New, non-invasive blood sugar testing methods using saliva
Despite breakthrough diabetes research over the past century, people with diabetes still need to rely on obtaining blood samples to monitor their sugar levels. Daily glucose monitoring by tracking blood sugar levels is essential for managing both types 1 and 2 diabetes, however the current method—finger pricking—is invasive and can become burdensome with how often it needs to be done.
Since 2014, flash glucose monitoring was first introduced in Europe and this method uses a small, water-resistant sensor applied to the back of the upper arm. Compared with finger pricking monitor, this approach is more convenient but these sensors have known accuracy issues and some could fail altogether.
In the quest to eliminate invasive glucose monitoring for people with diabetes, research led by Wenyu Gao, a Ph.D. student in the Department of Chemistry at the University of Waterloo, explores using saliva instead of blood to monitor glucose levels.
Working in the research lab of Professor Kam Tong Leung, Gao developed a prototype sensor that uses nanomaterials to test the sugar level in saliva samples. Even though saliva contains multiple components which need to be separated before testing, the accuracy of saliva-based sensor is over 95% when compared with the result of commercial blood glucose monitoring system.
Gao's prototype saliva sensor uses copper nanomaterials which are anchored on a base strip made of graphene sheet. Graphene is an inexpensive carbon material that generally does not react with other compounds. "Graphene strips are thin and flexible just like paper, so you can deposit the materials on the top and it's still flexible," says Gao. "It's a promising substrate in biosensors."
The copper nanomaterials anchored to the graphene are present in three layers, in a core-shell structure made of Cu, Cu2O, and CuO. In this saliva sensor, glucose reacts with the Cu2O layer changing the number of electrons in the copper atom. This changes the electric current proportional to the amount of glucose present, which can then be measured as a blood sugar level.
In addition to alleviating the pain associated with commercial products for obtaining blood samples, there is another advantage to developing options using nanomaterials. "Currently, commercial products are based on enzymes such as glucose oxidases, which limits the shelf life of these products to only a few months," says Gao. "Enzymes are biological catalysts that are easily affected by the changing environment, causing them to lose their activity. We want to change these products to nanomaterials, which can last longer."
The research team compared their saliva glucose sensor to other enzymatic and non-enzymatic glucose sensors currently available. They found that their non-enzymatic sensor has a wider range of glucose levels it can detect and a higher sensitivity, meaning it is able to detect smaller amounts of glucose more effectively.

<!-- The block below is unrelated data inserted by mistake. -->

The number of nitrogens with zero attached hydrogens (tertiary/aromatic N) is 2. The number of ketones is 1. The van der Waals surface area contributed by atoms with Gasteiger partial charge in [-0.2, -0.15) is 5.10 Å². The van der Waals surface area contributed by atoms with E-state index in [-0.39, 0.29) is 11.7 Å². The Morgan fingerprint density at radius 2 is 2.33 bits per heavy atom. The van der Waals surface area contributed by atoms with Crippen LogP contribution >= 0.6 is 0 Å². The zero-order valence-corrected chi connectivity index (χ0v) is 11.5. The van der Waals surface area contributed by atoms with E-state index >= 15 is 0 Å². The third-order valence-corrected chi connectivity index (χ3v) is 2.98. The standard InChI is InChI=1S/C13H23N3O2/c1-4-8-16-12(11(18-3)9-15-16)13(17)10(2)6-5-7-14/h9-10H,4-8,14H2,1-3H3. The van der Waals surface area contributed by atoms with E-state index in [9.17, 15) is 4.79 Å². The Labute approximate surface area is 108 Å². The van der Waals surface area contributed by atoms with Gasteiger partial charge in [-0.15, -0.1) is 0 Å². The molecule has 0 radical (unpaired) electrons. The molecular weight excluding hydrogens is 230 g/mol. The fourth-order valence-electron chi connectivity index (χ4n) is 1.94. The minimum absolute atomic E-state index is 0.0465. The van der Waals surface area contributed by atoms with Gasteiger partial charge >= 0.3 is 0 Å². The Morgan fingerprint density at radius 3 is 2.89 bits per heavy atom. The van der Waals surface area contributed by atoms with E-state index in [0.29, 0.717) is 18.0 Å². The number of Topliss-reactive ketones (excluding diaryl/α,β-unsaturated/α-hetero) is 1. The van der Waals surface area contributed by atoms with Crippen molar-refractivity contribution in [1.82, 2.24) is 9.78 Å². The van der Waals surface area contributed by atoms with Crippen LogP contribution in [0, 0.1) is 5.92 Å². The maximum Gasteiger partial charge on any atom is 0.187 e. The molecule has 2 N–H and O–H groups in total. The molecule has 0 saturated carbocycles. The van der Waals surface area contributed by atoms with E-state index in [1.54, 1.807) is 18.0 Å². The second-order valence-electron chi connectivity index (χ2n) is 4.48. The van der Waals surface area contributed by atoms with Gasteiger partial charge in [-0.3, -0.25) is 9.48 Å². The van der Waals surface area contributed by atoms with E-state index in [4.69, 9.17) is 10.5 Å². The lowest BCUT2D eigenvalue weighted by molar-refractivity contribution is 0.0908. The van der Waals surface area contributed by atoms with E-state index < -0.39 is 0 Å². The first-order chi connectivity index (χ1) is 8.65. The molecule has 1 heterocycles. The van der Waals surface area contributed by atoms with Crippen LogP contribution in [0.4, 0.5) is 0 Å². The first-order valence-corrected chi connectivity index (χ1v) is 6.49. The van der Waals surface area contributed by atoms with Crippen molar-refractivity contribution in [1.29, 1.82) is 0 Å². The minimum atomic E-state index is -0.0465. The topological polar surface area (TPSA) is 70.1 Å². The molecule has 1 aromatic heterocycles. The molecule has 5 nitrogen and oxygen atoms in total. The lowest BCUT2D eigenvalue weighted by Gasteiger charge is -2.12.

In the scientific community, progress is often dependent on collaboration and partnerships, and this project is no different. As a master's student, Gao studied biosensors at the Beijing Jiaotong University. She was attracted to studying her Ph.D. with Professor Leung at the University of Waterloo through existing partnerships between the two schools, an interest in experiencing another culture and working with new scientific equipment. Here, she met Xiaojing Zhou, a visiting professor from University of Newcastle, Australia who proposed using a graphene strip as the base substrate.
"A lot of the interesting work, including Wenyu's saliva-based sensors, rely on fundamental chemistry occurring at the surface," says Professor Leung. "Two-dimensional materials like graphene are promising new nanotechnology materials that take advantage of this."
While the results of this research are promising, the potential for commercialization is still likely several years away. There are some challenges to be worked out in the method. For instance, the reaction needs to be carried out in a high pH solution to ensure that the copper nanomaterial can be oxidized. Since saliva has an approximately neutral pH, it cannot be tested directly and it first needs to be added to a base like sodium hydroxide. Also, in addition to glucose there are other compounds in saliva that the glucose needs to be separated from before the reaction can be done accurately. Nonetheless, Gao remains optimistic about the future of this approach.
"We still have a long way to go, but I think that in the future we can still solve these problems step by step."